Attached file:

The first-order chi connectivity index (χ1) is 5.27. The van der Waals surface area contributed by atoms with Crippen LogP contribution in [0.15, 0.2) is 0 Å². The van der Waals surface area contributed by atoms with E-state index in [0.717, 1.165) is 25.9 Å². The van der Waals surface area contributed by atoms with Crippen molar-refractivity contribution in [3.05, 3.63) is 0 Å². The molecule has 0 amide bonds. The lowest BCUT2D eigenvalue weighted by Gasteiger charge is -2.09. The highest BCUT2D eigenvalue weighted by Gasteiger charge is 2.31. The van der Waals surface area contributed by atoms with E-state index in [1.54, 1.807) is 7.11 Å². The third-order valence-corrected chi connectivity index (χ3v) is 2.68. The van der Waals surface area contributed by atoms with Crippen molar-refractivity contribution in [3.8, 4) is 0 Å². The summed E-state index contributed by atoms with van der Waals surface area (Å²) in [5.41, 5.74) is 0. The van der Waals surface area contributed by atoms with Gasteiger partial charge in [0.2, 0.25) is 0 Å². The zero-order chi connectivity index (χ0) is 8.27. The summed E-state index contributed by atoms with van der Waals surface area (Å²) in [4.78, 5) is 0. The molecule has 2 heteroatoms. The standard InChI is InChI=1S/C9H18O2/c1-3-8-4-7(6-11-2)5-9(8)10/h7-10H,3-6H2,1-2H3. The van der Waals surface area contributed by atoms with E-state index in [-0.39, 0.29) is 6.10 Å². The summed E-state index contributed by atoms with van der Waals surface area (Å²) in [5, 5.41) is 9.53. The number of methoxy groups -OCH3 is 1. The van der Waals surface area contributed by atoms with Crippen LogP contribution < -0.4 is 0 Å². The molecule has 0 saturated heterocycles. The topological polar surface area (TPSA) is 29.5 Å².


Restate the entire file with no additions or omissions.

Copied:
The first-order chi connectivity index (χ1) is 5.27. The van der Waals surface area contributed by atoms with Crippen LogP contribution in [0.15, 0.2) is 0 Å². The van der Waals surface area contributed by atoms with E-state index in [0.717, 1.165) is 25.9 Å². The van der Waals surface area contributed by atoms with Crippen molar-refractivity contribution in [3.05, 3.63) is 0 Å². The molecule has 0 amide bonds. The lowest BCUT2D eigenvalue weighted by Gasteiger charge is -2.09. The highest BCUT2D eigenvalue weighted by Gasteiger charge is 2.31. The van der Waals surface area contributed by atoms with E-state index in [1.54, 1.807) is 7.11 Å². The third-order valence-corrected chi connectivity index (χ3v) is 2.68. The van der Waals surface area contributed by atoms with Crippen molar-refractivity contribution in [3.8, 4) is 0 Å². The summed E-state index contributed by atoms with van der Waals surface area (Å²) in [5.41, 5.74) is 0. The van der Waals surface area contributed by atoms with Gasteiger partial charge in [0.2, 0.25) is 0 Å². The zero-order chi connectivity index (χ0) is 8.27. The summed E-state index contributed by atoms with van der Waals surface area (Å²) in [4.78, 5) is 0. The molecule has 2 heteroatoms. The standard InChI is InChI=1S/C9H18O2/c1-3-8-4-7(6-11-2)5-9(8)10/h7-10H,3-6H2,1-2H3. The van der Waals surface area contributed by atoms with E-state index in [-0.39, 0.29) is 6.10 Å². The summed E-state index contributed by atoms with van der Waals surface area (Å²) in [5, 5.41) is 9.53. The number of methoxy groups -OCH3 is 1. The van der Waals surface area contributed by atoms with Crippen LogP contribution < -0.4 is 0 Å². The molecule has 0 saturated heterocycles. The topological polar surface area (TPSA) is 29.5 Å².